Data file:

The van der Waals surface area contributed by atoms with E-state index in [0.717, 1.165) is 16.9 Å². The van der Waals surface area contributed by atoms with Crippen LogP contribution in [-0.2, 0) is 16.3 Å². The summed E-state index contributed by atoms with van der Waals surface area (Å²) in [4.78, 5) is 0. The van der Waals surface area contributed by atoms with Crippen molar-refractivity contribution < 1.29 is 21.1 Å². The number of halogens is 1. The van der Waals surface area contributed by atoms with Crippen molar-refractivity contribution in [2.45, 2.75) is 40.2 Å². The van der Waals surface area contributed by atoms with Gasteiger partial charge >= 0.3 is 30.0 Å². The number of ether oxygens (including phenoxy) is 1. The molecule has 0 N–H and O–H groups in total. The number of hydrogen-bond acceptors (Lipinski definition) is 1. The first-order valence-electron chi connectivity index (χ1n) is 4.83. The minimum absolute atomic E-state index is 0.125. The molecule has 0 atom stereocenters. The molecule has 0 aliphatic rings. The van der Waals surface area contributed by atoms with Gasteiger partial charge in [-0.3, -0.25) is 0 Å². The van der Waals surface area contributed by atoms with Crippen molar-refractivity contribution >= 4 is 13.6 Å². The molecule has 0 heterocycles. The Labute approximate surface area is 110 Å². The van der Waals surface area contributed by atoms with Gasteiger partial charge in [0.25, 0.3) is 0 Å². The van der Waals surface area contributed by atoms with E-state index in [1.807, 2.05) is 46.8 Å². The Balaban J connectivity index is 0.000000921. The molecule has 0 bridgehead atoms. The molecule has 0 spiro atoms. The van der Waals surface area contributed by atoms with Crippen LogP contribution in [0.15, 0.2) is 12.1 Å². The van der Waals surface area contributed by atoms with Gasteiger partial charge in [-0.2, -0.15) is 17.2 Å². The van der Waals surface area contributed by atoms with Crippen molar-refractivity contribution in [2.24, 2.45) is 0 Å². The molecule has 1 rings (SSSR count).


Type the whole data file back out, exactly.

The van der Waals surface area contributed by atoms with E-state index in [0.717, 1.165) is 16.9 Å². The van der Waals surface area contributed by atoms with Crippen LogP contribution in [-0.2, 0) is 16.3 Å². The summed E-state index contributed by atoms with van der Waals surface area (Å²) in [4.78, 5) is 0. The van der Waals surface area contributed by atoms with Crippen molar-refractivity contribution < 1.29 is 21.1 Å². The number of halogens is 1. The van der Waals surface area contributed by atoms with Crippen molar-refractivity contribution in [2.45, 2.75) is 40.2 Å². The van der Waals surface area contributed by atoms with Gasteiger partial charge >= 0.3 is 30.0 Å². The number of ether oxygens (including phenoxy) is 1. The molecule has 0 N–H and O–H groups in total. The number of hydrogen-bond acceptors (Lipinski definition) is 1. The first-order valence-electron chi connectivity index (χ1n) is 4.83. The minimum absolute atomic E-state index is 0.125. The molecule has 0 atom stereocenters. The molecule has 0 aliphatic rings. The van der Waals surface area contributed by atoms with Gasteiger partial charge in [-0.3, -0.25) is 0 Å². The van der Waals surface area contributed by atoms with Crippen molar-refractivity contribution >= 4 is 13.6 Å². The molecule has 0 heterocycles. The Labute approximate surface area is 110 Å². The van der Waals surface area contributed by atoms with Gasteiger partial charge in [0.25, 0.3) is 0 Å². The van der Waals surface area contributed by atoms with E-state index in [1.807, 2.05) is 46.8 Å². The Balaban J connectivity index is 0.000000921. The molecule has 0 bridgehead atoms. The molecule has 0 spiro atoms. The van der Waals surface area contributed by atoms with Crippen LogP contribution in [0.15, 0.2) is 12.1 Å². The van der Waals surface area contributed by atoms with Gasteiger partial charge in [-0.2, -0.15) is 17.2 Å². The van der Waals surface area contributed by atoms with Crippen molar-refractivity contribution in [2.24, 2.45) is 0 Å². The molecule has 1 rings (SSSR count).